Choosing the right dive trip for your family
By Margo Peyton
I have been taking people diving now for the better part of 30 years. There are all types of divers and many travel as a family or a group of friends. We find comfort in travelling together, and its important to find comfort in where we choose to travel and dive. How can you make the best choice for your family or group?
The first decision to make is where to go, and then you need to decide whether your trip will be land-based or liveaboard. Many destinations offer both, and it’s important to know that some liveaboards can cater to multiple levels of divers—and even non-divers—in a family or group. You need to know what questions to ask when choosing and ultimately booking a dive trip. To me, knowing your dive comfort level is most important—because at the end of the day, that’s what diving is really all about. You need to feel comfortable, safe, and have fun. I recently returned from the Maldives with a group that comprised several dive instructors who have an incredible amount of experience in all sorts of diving, several guests that had never been on a liveaboard, a few fairly new divers with less than 20 dives, and some very experienced photographers who enjoyed macro and wide-angle but who had not experienced big currents like upwellings or down currents. In addition, the group was comprised of some young adults and some older divers. It’s the perfect mix for this discussion, as my goal was to try to find the perfect fit. The questions I had to ask to help me make the best decisions were extremely important for the success of each person’s dive vacation.
Choosing your date is number one, followed by determining what season it is in each of your desired destination choices. The season is important because it determines the weather conditions, the currents, tides, and marine life in any given destination. You want to avoid monsoon season, hurricane season, and typhoon season. It’s helpful to check when manta season is, or whale shark season, coral spawning season—or if there are any other special events taking place, like grouper aggregations for instance. If you are flexible, you could base your trip choice on a specific season for your destination. I chose manta & whale shark season for my trip to the Maldives. The seasonal conditions during our travel window were right for the incoming currents that bring fresh nutrients and create big animal encounters in the northern atolls there.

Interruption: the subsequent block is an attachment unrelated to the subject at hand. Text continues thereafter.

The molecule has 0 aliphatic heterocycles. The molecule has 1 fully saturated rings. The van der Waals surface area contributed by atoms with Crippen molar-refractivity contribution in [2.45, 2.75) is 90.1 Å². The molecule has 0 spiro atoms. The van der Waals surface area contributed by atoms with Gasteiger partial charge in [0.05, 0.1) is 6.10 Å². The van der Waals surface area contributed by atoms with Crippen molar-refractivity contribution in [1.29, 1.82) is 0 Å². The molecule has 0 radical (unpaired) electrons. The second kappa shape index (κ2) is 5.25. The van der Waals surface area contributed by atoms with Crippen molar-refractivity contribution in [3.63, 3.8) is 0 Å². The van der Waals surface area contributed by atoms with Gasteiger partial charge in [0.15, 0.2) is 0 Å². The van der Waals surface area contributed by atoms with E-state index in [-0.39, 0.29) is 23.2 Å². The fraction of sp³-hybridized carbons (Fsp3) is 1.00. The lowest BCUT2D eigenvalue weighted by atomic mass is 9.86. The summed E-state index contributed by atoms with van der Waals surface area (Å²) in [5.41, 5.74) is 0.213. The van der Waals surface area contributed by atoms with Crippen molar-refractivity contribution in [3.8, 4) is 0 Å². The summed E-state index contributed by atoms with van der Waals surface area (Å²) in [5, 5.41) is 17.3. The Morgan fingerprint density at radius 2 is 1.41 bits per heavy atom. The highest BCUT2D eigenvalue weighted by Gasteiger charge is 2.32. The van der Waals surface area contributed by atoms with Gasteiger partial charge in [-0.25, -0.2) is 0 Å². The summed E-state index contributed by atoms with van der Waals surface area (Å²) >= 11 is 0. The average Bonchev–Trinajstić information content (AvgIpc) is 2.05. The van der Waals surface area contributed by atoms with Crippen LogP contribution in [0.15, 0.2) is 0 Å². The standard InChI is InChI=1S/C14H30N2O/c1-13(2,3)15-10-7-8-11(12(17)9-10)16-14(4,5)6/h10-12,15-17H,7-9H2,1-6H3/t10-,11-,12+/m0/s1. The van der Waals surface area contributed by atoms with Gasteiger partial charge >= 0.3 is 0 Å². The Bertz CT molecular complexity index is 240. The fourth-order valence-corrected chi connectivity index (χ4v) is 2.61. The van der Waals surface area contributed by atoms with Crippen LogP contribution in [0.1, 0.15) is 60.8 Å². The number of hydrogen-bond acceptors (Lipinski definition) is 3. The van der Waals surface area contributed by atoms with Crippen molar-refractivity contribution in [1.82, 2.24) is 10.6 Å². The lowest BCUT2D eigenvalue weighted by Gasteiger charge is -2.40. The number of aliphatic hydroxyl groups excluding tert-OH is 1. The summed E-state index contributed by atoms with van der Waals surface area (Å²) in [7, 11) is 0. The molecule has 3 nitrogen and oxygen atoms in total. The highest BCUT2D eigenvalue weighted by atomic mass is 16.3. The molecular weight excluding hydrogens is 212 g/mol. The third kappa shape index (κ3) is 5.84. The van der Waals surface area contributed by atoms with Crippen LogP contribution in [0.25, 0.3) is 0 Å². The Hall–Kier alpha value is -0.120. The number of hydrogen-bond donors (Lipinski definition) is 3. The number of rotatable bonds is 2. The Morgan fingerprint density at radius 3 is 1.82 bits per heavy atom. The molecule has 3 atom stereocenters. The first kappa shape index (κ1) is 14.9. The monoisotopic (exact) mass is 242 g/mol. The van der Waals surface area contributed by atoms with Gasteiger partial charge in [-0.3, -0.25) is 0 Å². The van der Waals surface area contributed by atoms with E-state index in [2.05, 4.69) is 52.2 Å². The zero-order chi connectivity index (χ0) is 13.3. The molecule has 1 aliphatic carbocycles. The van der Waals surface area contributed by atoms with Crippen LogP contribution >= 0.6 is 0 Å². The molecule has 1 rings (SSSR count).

Some seasonal issues can be as simple as the windy season. Windy season in the Philippines, for example in Dauin, Cabilao and Bohol, is July and August. There can be poor surface conditions for divers this time of year, and it’s important to consider the type of boat that is often used to dive here. Wind can severely change conditions on the surface from calm to rough.
Currents are also seasonal (as are tides) and in places like the Maldives, this makes a huge difference on what types of marine life you will see and how strong the currents will be when you are diving. This is especially important for new divers and photographers. Ask questions about the currents and tides, and match those conditions with your family or group’s level of dive experience and comfort.
I consider myself an advanced diver; however, my greatest joy when I’m not teaching is underwater photography. Extreme currents can become a very big problem quickly when I have my camera rig with me. If I’m taking photos, I prefer calm dives with little to no current, although I can handle strong current depending on the protocols for the dive. I want to know: are we using reef hooks or are we drifting? I don’t dive with my camera set up when it’s going to be a strong current or we are expected to hook in. Tides are important for photographers because outgoing tides generally create poor visibility, whereas incoming tides usually bring in fresh, clean, clear water.
Are safety sausages required? I feel every diver should have one and know how to use it! Many dive operators send buddy teams to the surface without a guide when they need to end their dive sooner than the rest of the group. Safety sausages are vital to being seen on the surface and getting picked up quickly by the correct boat.